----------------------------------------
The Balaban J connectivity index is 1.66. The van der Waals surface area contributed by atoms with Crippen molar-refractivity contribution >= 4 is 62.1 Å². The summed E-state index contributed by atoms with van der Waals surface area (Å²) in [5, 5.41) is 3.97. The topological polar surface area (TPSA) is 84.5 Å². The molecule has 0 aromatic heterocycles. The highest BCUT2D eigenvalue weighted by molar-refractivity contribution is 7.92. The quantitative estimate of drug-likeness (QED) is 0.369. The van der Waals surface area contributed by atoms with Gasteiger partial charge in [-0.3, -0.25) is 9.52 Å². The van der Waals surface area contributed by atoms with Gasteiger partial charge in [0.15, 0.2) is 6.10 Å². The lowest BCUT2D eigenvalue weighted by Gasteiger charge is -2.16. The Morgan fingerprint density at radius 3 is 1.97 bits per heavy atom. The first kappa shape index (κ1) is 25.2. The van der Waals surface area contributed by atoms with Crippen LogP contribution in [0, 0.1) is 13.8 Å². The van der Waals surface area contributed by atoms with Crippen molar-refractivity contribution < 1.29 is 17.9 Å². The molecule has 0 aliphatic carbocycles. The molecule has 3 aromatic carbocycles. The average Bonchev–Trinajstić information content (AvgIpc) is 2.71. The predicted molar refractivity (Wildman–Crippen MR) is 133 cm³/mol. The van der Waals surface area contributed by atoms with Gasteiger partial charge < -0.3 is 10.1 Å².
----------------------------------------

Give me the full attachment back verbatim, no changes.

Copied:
The Balaban J connectivity index is 1.66. The van der Waals surface area contributed by atoms with Crippen molar-refractivity contribution >= 4 is 62.1 Å². The summed E-state index contributed by atoms with van der Waals surface area (Å²) in [5, 5.41) is 3.97. The topological polar surface area (TPSA) is 84.5 Å². The molecule has 0 aromatic heterocycles. The highest BCUT2D eigenvalue weighted by molar-refractivity contribution is 7.92. The quantitative estimate of drug-likeness (QED) is 0.369. The van der Waals surface area contributed by atoms with Gasteiger partial charge in [-0.3, -0.25) is 9.52 Å². The van der Waals surface area contributed by atoms with Gasteiger partial charge in [0.15, 0.2) is 6.10 Å². The lowest BCUT2D eigenvalue weighted by Gasteiger charge is -2.16. The Morgan fingerprint density at radius 3 is 1.97 bits per heavy atom. The first kappa shape index (κ1) is 25.2. The van der Waals surface area contributed by atoms with Crippen LogP contribution in [0, 0.1) is 13.8 Å². The van der Waals surface area contributed by atoms with Crippen molar-refractivity contribution < 1.29 is 17.9 Å². The molecule has 0 aliphatic carbocycles. The molecule has 3 aromatic carbocycles. The average Bonchev–Trinajstić information content (AvgIpc) is 2.71. The predicted molar refractivity (Wildman–Crippen MR) is 133 cm³/mol. The van der Waals surface area contributed by atoms with Gasteiger partial charge < -0.3 is 10.1 Å².